Pols Plan Navy Yard Defense

Posted: February 01, 1990

WASHINGTON — Pennsylvania, New Jersey and Delaware legislators huddled on Capitol Hill yesterday to begin mapping strategy for the battle to keep the Philadelphia Naval Shipyard and Naval Base open.

The brief meeting ended with the lawmakers, four of the six U.S. senators

from the tri-state region and a half-dozen House members, insisting the installation could be spared on merit, while boasting they also had the political muscle to prevail.

"The chances are much better than ever of saving the Navy Yard," said Sen. Joseph Biden, D-Del., noting that all six senators - three from each party - "feel very strongly on this issue."

Rep. Thomas Foglietta, D-Pa., in whose district the yard is located, echoed Biden, citing the presence of tri-state delegation members on key committees in both chambers of Congress.

Sen. H. John Heinz and Rep. Curt Weldon, both Pennsylvania Republicans, asserted that the Navy Yard was safe in the short term, given the work it has booked through 1997.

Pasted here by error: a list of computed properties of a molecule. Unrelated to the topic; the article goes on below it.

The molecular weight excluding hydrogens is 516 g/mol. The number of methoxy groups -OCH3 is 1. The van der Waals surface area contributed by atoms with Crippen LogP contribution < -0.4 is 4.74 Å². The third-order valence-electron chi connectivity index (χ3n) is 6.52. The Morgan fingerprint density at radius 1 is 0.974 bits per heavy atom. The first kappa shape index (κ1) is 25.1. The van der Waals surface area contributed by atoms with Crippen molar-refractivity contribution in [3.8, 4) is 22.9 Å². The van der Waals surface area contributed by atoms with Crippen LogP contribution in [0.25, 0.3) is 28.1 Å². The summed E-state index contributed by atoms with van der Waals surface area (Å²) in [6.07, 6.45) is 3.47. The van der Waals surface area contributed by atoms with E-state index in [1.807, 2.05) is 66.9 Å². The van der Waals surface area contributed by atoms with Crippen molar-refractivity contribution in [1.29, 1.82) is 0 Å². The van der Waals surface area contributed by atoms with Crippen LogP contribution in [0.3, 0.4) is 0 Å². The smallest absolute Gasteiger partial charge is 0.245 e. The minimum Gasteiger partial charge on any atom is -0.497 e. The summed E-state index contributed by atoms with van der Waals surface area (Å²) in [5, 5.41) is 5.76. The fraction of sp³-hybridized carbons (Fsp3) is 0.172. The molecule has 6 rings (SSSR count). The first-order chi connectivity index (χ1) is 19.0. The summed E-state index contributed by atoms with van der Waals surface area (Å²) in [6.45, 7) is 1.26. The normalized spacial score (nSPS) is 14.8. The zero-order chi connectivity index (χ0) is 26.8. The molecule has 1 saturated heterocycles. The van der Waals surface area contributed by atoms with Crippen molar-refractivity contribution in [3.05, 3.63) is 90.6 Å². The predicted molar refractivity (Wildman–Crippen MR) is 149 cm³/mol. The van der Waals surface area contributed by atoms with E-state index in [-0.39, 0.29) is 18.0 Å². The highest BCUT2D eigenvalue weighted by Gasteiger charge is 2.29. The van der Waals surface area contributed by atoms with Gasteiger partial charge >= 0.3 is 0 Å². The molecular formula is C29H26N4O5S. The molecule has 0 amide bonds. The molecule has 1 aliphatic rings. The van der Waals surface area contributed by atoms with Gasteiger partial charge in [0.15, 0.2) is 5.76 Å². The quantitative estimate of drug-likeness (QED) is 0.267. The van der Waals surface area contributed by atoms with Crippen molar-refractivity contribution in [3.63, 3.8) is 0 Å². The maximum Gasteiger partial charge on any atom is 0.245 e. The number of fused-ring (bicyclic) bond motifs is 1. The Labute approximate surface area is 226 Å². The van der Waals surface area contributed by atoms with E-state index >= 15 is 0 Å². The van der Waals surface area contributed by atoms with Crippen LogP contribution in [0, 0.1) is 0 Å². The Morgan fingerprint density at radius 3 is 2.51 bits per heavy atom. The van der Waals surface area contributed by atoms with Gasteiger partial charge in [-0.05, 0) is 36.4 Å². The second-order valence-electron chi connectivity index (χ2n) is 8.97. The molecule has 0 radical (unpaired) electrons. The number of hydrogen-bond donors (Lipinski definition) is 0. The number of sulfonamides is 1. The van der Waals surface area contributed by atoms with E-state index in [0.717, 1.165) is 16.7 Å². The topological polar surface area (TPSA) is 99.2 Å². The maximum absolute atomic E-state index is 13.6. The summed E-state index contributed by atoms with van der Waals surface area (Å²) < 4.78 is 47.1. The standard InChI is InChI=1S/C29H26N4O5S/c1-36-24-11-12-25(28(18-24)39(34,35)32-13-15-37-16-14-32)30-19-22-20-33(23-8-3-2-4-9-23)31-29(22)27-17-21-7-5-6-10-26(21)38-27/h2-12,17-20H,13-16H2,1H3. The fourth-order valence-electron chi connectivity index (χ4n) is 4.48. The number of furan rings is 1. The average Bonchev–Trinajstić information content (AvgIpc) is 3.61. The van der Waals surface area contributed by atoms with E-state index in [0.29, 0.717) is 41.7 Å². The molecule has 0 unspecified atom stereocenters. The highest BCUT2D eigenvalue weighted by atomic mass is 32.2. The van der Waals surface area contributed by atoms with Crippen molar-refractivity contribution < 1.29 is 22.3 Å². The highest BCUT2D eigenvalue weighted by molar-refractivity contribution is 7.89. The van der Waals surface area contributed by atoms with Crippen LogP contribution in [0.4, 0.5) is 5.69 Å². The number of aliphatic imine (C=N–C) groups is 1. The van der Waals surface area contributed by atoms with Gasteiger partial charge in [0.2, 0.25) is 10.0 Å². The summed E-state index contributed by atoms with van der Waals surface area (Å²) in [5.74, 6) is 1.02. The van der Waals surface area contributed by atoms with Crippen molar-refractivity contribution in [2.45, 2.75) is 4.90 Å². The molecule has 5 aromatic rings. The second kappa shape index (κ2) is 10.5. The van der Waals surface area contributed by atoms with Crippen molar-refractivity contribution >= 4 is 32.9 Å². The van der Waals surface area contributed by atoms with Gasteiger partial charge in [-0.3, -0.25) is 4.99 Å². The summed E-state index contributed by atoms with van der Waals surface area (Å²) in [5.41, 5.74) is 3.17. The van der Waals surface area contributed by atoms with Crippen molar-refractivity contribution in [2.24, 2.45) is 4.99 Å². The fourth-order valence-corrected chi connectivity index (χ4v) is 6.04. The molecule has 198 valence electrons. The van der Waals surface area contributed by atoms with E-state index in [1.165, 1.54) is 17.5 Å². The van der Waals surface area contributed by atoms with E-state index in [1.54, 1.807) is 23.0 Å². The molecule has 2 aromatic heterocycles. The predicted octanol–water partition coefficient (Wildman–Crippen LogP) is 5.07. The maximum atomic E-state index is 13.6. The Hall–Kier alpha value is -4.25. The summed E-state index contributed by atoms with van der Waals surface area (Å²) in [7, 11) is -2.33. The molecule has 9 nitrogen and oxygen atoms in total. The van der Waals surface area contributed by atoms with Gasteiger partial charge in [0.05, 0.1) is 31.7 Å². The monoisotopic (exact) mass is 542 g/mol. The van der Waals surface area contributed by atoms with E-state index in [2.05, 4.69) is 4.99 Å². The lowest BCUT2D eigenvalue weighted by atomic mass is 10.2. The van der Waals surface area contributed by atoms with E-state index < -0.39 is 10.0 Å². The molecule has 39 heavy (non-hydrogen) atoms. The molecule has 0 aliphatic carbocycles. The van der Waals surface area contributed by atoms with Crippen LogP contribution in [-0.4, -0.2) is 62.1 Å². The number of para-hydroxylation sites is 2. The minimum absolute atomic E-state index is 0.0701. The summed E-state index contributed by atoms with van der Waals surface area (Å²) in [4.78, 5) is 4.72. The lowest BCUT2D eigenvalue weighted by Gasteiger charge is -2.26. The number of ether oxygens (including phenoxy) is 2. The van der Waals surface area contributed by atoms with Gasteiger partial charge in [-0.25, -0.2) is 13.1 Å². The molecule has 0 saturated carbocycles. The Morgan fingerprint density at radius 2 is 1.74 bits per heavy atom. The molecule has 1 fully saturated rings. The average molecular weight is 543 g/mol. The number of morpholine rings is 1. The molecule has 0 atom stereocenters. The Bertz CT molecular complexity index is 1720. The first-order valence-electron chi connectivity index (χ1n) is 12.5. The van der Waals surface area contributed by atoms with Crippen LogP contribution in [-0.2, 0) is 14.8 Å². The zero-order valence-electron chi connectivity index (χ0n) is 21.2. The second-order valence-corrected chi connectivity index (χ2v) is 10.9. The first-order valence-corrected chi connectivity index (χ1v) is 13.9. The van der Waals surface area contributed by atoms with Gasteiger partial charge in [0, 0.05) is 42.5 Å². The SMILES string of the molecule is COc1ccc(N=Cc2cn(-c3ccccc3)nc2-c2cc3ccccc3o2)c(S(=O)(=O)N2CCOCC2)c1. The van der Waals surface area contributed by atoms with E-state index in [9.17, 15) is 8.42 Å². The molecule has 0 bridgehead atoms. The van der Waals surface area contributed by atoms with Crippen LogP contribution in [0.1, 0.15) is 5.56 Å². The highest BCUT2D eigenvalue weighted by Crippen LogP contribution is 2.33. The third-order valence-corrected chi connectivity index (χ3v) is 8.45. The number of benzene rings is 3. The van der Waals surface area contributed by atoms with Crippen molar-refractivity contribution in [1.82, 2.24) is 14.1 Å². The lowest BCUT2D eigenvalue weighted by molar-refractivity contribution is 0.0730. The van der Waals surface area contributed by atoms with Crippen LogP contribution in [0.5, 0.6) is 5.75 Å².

The lawmakers did differ sharply on one point: whether the decision on which facilities to close should be determined by a bipartisan commission such as the one that in 1988 recommended closing Fort Dix, N.J.

While Rep. Thomas Carper, D-Del., said the "entire Delaware delegation" supports the bipartisan commission approach as a "far more objective way" to determine what bases to close, Rep. Jim Saxton, R-N.J., who helped battle against the closure of Fort Dix, joined Foglietta and others in rejecting the idea, saying lawmakers should make the choices.

Foglietta, who is coordinating the Navy Yard defense effort, said a task force of the lawmakers would make the Navy Yard's case before Defense Department officials.

The on-and-off debate about the future of the Navy Yard and base became a topic of discussion again last week when Defense Secretary Dick Cheney said they were on a list of candidates for base closings over the next five years.

More than 10,000 civilian workers in the Deleware Valley are employed by the shipyard and base.

More than a few lawmakers, Republican as well as Democrat, wondered aloud whether the Defense Department had ulterior motives in targeting the Navy Yard.

Republican Sen. Arlen Specter discounted assertions that installations in Democratic districts were targeted more than those in Republican districts, noting that the Naval Yard and Naval Base are in a state represented by two GOP senators. Specter suggested the Defense Department was probably looking for ways to keep its budget intact.

"It's not a political matter," said Specter. "There may be some jockeying to keep the military budget up. There is an interest in Defense to keep their budget high."

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